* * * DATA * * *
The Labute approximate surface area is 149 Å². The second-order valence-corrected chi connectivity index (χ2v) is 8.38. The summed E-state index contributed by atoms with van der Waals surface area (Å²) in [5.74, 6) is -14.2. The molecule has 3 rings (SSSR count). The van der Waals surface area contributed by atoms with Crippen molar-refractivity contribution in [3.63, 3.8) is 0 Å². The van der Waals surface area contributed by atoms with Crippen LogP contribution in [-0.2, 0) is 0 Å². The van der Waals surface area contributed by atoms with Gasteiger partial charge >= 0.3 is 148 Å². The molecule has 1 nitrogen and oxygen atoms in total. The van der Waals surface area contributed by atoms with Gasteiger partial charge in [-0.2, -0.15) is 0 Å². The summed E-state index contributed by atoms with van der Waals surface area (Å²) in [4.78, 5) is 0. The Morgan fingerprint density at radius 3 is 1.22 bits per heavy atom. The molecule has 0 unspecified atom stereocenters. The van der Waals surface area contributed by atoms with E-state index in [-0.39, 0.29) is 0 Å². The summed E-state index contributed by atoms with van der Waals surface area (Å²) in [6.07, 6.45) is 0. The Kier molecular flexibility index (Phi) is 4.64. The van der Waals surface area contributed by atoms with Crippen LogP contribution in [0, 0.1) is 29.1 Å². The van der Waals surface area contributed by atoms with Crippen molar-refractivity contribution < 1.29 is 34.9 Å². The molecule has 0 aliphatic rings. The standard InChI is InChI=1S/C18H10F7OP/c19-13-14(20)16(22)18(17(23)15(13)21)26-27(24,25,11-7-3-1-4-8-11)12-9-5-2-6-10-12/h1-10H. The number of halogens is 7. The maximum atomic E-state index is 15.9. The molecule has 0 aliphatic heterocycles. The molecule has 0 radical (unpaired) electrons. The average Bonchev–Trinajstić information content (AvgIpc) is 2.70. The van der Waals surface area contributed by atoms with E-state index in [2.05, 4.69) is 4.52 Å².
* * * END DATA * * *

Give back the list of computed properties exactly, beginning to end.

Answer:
The Labute approximate surface area is 149 Å². The second-order valence-corrected chi connectivity index (χ2v) is 8.38. The summed E-state index contributed by atoms with van der Waals surface area (Å²) in [5.74, 6) is -14.2. The molecule has 3 rings (SSSR count). The van der Waals surface area contributed by atoms with Crippen molar-refractivity contribution in [3.63, 3.8) is 0 Å². The van der Waals surface area contributed by atoms with Crippen LogP contribution in [-0.2, 0) is 0 Å². The van der Waals surface area contributed by atoms with Gasteiger partial charge >= 0.3 is 148 Å². The molecule has 1 nitrogen and oxygen atoms in total. The van der Waals surface area contributed by atoms with Gasteiger partial charge in [-0.2, -0.15) is 0 Å². The summed E-state index contributed by atoms with van der Waals surface area (Å²) in [4.78, 5) is 0. The Morgan fingerprint density at radius 3 is 1.22 bits per heavy atom. The molecule has 0 unspecified atom stereocenters. The van der Waals surface area contributed by atoms with E-state index in [-0.39, 0.29) is 0 Å². The summed E-state index contributed by atoms with van der Waals surface area (Å²) in [6.07, 6.45) is 0. The Kier molecular flexibility index (Phi) is 4.64. The van der Waals surface area contributed by atoms with Crippen LogP contribution in [0, 0.1) is 29.1 Å². The van der Waals surface area contributed by atoms with Crippen molar-refractivity contribution < 1.29 is 34.9 Å². The molecule has 0 aliphatic rings. The standard InChI is InChI=1S/C18H10F7OP/c19-13-14(20)16(22)18(17(23)15(13)21)26-27(24,25,11-7-3-1-4-8-11)12-9-5-2-6-10-12/h1-10H. The number of halogens is 7. The maximum atomic E-state index is 15.9. The molecule has 0 aliphatic heterocycles. The molecule has 0 radical (unpaired) electrons. The average Bonchev–Trinajstić information content (AvgIpc) is 2.70. The van der Waals surface area contributed by atoms with E-state index in [2.05, 4.69) is 4.52 Å².